BF.7 is emerging globally with new medical challenges: Noted Epidemiologist

Hyderabad: A fresh BF.7 omicron variant is emerging across the globe with new medical challenges averred noted Epidemiologist Dr Naresh Purohit.

Covid-19 outbreak in China has caused the world to go into panic mode again, exactly three years after the first episode of SARS-CoV-2 was reported in December 2019.

“Severe winter and vulnerability of elderly with co-morbidities and declining immunity is providing an environment for Omicron sub-variants to keep mutating, eventually bypassing vaccine immunity so far achieved in the populations,” Dr Purohit said.

Sharing his concern on this issue after virtually addressing a webinar on ‘Challenges posed by BF.7 omicron variant’ organised by the Warangal based Kaloji Narayana Rao University of Health Sciences (KNRUHS) here, Advisor, National Communicable Disease Control Programme Dr Purohit told UNl here on Tuesday that the rapid replacement of Covid-19 strains is raising the spectra of yet another wave of the pandemic in the coming weeks.

It is indeed alarming that the virus continues to evolve and evade, he warned that the pandemic has not come to an end as yet. China, Japan, USA and South Korea are in the middle of a surge in Covid-19 cases.

“The current surge in China is caused by the BF.7 variant and alarmingly, cases of BF.7 have already been detected in India,” he said.

Citing a recent study published in the International Journal Cell, Principal Investigator for the National Integrated Disease Surveillance Programme Dr Purohit pointed that the study concluded that four Omicron sub-variants, BQ.1, BQ.1.1, XBB and XBB1 are resistant to Covid-19 vaccines, even after booster doses. The findings of this study indicate that these sub-variants present a serious threat. The study also concludes that monoclonal antibodies, a very common treatment for Covid-19, are completely ineffective against these sub-variants.

“BQ.1 and BQ.1.1 currently account for 70 per cent of circulating variants worldwide,” he said the four sub-variants in the study have successfully replaced BA.5, which was the common Omicron variant over the past year.

“Today, BA.5 accounts for only 10 percent of Covid- 19 in the world.” he said.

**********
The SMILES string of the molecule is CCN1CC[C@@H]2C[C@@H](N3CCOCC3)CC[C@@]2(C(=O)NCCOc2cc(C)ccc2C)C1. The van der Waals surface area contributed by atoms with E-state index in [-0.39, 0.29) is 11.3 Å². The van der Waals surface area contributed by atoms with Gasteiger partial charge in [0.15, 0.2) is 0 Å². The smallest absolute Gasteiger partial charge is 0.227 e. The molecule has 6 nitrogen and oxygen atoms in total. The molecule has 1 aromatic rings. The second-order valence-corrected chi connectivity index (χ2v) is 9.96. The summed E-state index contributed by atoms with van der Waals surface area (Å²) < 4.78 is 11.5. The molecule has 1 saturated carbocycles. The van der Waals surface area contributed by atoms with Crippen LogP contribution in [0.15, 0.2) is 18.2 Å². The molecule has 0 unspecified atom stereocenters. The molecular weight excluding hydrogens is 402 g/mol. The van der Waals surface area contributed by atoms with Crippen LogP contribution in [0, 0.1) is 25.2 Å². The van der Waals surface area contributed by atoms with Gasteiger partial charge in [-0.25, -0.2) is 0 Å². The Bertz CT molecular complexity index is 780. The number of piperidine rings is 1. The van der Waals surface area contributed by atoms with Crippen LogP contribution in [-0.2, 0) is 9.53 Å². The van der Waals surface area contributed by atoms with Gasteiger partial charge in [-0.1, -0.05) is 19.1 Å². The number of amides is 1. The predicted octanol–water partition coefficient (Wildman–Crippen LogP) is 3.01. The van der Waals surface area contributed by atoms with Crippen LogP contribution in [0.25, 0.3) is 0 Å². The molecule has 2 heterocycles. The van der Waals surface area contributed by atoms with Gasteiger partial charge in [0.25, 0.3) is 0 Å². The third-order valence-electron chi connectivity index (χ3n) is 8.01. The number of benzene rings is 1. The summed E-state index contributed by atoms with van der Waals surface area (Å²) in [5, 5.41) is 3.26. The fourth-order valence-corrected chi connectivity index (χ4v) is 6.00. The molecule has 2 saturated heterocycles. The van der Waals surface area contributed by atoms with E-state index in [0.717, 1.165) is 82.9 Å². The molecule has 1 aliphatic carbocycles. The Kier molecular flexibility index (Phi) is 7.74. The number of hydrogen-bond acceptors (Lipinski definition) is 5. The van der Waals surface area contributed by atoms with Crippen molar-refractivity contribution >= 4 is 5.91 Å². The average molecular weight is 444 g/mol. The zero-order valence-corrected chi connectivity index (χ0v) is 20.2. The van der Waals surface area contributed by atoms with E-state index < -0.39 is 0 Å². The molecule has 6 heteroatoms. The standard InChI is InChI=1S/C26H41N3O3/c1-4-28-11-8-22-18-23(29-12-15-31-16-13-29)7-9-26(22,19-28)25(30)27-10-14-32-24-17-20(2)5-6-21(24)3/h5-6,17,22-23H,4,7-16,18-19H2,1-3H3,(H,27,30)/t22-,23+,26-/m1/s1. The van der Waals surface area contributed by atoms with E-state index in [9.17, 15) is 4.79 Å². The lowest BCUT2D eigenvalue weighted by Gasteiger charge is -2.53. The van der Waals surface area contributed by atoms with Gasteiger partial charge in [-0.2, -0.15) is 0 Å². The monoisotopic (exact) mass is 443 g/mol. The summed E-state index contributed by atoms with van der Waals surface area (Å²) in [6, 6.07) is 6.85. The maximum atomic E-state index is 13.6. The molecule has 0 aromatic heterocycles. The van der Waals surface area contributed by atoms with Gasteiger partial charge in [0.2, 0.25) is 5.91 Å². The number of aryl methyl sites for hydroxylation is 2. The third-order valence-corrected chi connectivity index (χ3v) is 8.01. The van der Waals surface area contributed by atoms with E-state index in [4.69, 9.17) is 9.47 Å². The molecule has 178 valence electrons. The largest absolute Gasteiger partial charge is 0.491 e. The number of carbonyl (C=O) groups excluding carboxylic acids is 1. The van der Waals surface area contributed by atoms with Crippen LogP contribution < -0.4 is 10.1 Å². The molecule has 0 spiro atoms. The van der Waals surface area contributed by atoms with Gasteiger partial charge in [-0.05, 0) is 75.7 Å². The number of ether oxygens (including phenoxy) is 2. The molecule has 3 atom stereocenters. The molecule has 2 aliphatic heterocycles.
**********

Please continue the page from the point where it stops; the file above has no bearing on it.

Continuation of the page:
Dr Purohit averred that in the USA, in the past week, hospitalizations and deaths due to Covid-19 are up 18 per cent and 50 per cent respectively, yet another worrisome statistic.

Renowned Infectious Disease Expert also averred that 22 Indian genomic surveillance centres could be proactive with early warning signals of new mutants.

“The entire world is at a loss with regard to credible information on the Chinese Covid-19 outbreak such as daily numbers, deaths, disease symptoms, and if it was caused by the ancestral or mutating sub-variants of Omicron, like the BF.7. Anecdotal information suggests that sub-variant BF.7 is highly transmissible with an observed transmission rate (Ro) of infecting 16-18 persons from one patient,” he said.

“That places BF.7 transmissibility at par with the rate of spread of measles! If this is true, a model suggests that China will have 800 million new cases and one million deaths in the next three months. As it was established during the past waves that the immune compromised and/or the elderly continue to be at a greater risk of illness and death,” he added.

Experts at the webinar categorically said that any virus has the potential to mutate and pose new threats, particularly if the mutated strain is more virulent. Genome sequencing, thus, becomes a scientific priority in order to suitably address new and mutated variants.

“Having learnt from past experience, particularly the ‘worst’ second Covid wave, our systems are now better prepared to deal with the challenges. However, it is vital that we do not let our guard down.” they said.

Experts revealed that systemic efforts by the government are only one part of the solution to the Covid conundrum. As stakeholders ourselves, all of us need to contribute by following Covid- appropriate behaviour and habits, which have been emphasised since the beginning of the pandemic.

“The most important, of course, is the use of masks, particularly in closed spaces, crowds and when having close contact with an infected person. Anyone visiting a hospital as a patient or an attendant must wear a mask. Besides, the maintenance of social distancing, wherever possible, proper hand-washing and avoiding crowded gatherings are some of the other practices to which we should revert.” he added.

They urged the people who have not yet taken the precautionary or booster dose must get one immediately. “Vaccines have been found to be the most effective way in preventing severe symptoms and serious infection. It is saddening to find that nearly 70 per cent of the eligible persons have not taken the booster dose.” the experts added.

UNI

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